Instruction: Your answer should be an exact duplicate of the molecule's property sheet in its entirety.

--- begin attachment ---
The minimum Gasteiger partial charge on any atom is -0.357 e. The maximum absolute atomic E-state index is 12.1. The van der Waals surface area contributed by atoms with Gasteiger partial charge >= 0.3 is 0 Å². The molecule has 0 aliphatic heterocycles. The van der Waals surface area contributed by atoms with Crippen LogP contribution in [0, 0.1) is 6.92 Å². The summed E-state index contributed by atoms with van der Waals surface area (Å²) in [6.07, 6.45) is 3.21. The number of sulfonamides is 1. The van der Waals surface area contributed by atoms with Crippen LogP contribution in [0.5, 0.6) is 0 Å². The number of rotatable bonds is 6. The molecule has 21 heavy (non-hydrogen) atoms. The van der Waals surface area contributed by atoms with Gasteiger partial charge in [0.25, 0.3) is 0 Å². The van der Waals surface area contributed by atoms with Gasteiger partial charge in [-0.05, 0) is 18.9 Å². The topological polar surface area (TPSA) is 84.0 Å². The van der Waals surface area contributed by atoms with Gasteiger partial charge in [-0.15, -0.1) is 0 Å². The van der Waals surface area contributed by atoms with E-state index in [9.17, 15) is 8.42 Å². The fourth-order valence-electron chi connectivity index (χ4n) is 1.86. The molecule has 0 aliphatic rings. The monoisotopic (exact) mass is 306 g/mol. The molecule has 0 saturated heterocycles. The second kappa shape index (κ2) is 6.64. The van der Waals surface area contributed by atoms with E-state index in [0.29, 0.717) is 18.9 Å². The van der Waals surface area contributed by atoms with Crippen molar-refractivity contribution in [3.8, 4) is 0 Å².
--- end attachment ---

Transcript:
The minimum Gasteiger partial charge on any atom is -0.357 e. The maximum absolute atomic E-state index is 12.1. The van der Waals surface area contributed by atoms with Gasteiger partial charge >= 0.3 is 0 Å². The molecule has 0 aliphatic heterocycles. The van der Waals surface area contributed by atoms with Crippen LogP contribution in [0, 0.1) is 6.92 Å². The summed E-state index contributed by atoms with van der Waals surface area (Å²) in [6.07, 6.45) is 3.21. The number of sulfonamides is 1. The van der Waals surface area contributed by atoms with Crippen LogP contribution in [0.5, 0.6) is 0 Å². The number of rotatable bonds is 6. The molecule has 21 heavy (non-hydrogen) atoms. The van der Waals surface area contributed by atoms with Gasteiger partial charge in [0.25, 0.3) is 0 Å². The van der Waals surface area contributed by atoms with Gasteiger partial charge in [-0.05, 0) is 18.9 Å². The topological polar surface area (TPSA) is 84.0 Å². The van der Waals surface area contributed by atoms with Gasteiger partial charge in [-0.15, -0.1) is 0 Å². The van der Waals surface area contributed by atoms with E-state index in [9.17, 15) is 8.42 Å². The fourth-order valence-electron chi connectivity index (χ4n) is 1.86. The molecule has 0 aliphatic rings. The monoisotopic (exact) mass is 306 g/mol. The molecule has 0 saturated heterocycles. The second kappa shape index (κ2) is 6.64. The van der Waals surface area contributed by atoms with E-state index in [0.29, 0.717) is 18.9 Å². The van der Waals surface area contributed by atoms with Crippen molar-refractivity contribution in [3.8, 4) is 0 Å².